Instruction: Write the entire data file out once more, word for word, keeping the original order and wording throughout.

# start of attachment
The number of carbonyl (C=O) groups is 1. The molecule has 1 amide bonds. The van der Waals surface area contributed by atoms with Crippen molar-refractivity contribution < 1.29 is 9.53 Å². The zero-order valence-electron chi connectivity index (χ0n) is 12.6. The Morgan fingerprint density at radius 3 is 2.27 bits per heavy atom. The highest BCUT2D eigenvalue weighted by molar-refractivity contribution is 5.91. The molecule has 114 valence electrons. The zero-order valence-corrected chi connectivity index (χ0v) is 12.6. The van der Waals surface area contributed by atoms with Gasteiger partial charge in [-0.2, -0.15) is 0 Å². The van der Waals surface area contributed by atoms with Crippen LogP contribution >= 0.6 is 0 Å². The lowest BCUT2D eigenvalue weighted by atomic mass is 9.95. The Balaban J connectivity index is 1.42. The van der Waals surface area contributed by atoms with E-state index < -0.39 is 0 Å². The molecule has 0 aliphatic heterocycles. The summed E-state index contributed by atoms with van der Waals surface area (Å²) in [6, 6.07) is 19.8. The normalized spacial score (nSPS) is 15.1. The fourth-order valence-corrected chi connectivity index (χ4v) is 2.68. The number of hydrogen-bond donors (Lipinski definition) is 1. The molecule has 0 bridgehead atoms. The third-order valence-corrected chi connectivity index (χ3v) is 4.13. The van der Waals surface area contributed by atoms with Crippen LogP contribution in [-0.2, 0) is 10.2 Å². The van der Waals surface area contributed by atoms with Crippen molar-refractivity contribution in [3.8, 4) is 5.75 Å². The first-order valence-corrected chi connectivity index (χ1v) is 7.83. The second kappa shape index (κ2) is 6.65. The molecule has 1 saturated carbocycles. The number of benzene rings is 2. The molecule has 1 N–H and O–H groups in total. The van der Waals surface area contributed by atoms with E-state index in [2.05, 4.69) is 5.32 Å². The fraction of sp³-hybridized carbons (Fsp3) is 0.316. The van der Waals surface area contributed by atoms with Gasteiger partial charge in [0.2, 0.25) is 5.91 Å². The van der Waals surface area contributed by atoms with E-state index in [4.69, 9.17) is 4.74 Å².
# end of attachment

The number of carbonyl (C=O) groups is 1. The molecule has 1 amide bonds. The van der Waals surface area contributed by atoms with Crippen molar-refractivity contribution < 1.29 is 9.53 Å². The zero-order valence-electron chi connectivity index (χ0n) is 12.6. The Morgan fingerprint density at radius 3 is 2.27 bits per heavy atom. The highest BCUT2D eigenvalue weighted by molar-refractivity contribution is 5.91. The molecule has 114 valence electrons. The zero-order valence-corrected chi connectivity index (χ0v) is 12.6. The van der Waals surface area contributed by atoms with Gasteiger partial charge in [-0.2, -0.15) is 0 Å². The van der Waals surface area contributed by atoms with Crippen LogP contribution >= 0.6 is 0 Å². The lowest BCUT2D eigenvalue weighted by atomic mass is 9.95. The Balaban J connectivity index is 1.42. The van der Waals surface area contributed by atoms with E-state index < -0.39 is 0 Å². The molecule has 0 aliphatic heterocycles. The summed E-state index contributed by atoms with van der Waals surface area (Å²) in [6, 6.07) is 19.8. The normalized spacial score (nSPS) is 15.1. The fourth-order valence-corrected chi connectivity index (χ4v) is 2.68. The number of hydrogen-bond donors (Lipinski definition) is 1. The molecule has 0 bridgehead atoms. The third-order valence-corrected chi connectivity index (χ3v) is 4.13. The van der Waals surface area contributed by atoms with Crippen LogP contribution in [-0.2, 0) is 10.2 Å². The van der Waals surface area contributed by atoms with Crippen molar-refractivity contribution in [3.8, 4) is 5.75 Å². The first-order valence-corrected chi connectivity index (χ1v) is 7.83. The second kappa shape index (κ2) is 6.65. The molecule has 1 saturated carbocycles. The number of benzene rings is 2. The molecule has 1 N–H and O–H groups in total. The van der Waals surface area contributed by atoms with E-state index in [2.05, 4.69) is 5.32 Å². The fraction of sp³-hybridized carbons (Fsp3) is 0.316. The van der Waals surface area contributed by atoms with Gasteiger partial charge in [0.2, 0.25) is 5.91 Å². The van der Waals surface area contributed by atoms with E-state index in [4.69, 9.17) is 4.74 Å².